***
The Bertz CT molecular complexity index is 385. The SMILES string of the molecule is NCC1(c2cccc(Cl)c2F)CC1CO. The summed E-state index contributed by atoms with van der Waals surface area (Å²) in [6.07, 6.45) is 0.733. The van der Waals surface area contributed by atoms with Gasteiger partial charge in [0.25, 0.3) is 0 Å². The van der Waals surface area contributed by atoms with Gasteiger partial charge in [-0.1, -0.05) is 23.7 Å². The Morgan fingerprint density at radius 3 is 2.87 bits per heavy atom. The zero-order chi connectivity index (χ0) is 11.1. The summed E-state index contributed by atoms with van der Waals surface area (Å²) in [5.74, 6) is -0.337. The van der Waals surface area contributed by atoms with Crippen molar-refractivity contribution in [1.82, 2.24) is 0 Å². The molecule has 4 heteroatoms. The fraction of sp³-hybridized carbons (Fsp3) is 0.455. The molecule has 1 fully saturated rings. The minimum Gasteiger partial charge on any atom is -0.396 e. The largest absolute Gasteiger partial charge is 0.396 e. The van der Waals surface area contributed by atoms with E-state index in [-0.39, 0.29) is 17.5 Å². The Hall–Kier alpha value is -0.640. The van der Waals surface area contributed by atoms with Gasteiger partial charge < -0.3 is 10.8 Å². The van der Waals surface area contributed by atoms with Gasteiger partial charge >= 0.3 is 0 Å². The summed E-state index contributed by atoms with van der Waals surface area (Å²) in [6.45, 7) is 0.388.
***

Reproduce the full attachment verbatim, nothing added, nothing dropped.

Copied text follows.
The Bertz CT molecular complexity index is 385. The SMILES string of the molecule is NCC1(c2cccc(Cl)c2F)CC1CO. The summed E-state index contributed by atoms with van der Waals surface area (Å²) in [6.07, 6.45) is 0.733. The van der Waals surface area contributed by atoms with Gasteiger partial charge in [0.25, 0.3) is 0 Å². The van der Waals surface area contributed by atoms with Gasteiger partial charge in [-0.1, -0.05) is 23.7 Å². The Morgan fingerprint density at radius 3 is 2.87 bits per heavy atom. The zero-order chi connectivity index (χ0) is 11.1. The summed E-state index contributed by atoms with van der Waals surface area (Å²) in [5.74, 6) is -0.337. The van der Waals surface area contributed by atoms with Crippen molar-refractivity contribution in [1.82, 2.24) is 0 Å². The molecule has 4 heteroatoms. The fraction of sp³-hybridized carbons (Fsp3) is 0.455. The molecule has 1 fully saturated rings. The minimum Gasteiger partial charge on any atom is -0.396 e. The largest absolute Gasteiger partial charge is 0.396 e. The van der Waals surface area contributed by atoms with E-state index in [-0.39, 0.29) is 17.5 Å². The Hall–Kier alpha value is -0.640. The van der Waals surface area contributed by atoms with Gasteiger partial charge < -0.3 is 10.8 Å². The van der Waals surface area contributed by atoms with Gasteiger partial charge >= 0.3 is 0 Å². The summed E-state index contributed by atoms with van der Waals surface area (Å²) in [6.45, 7) is 0.388.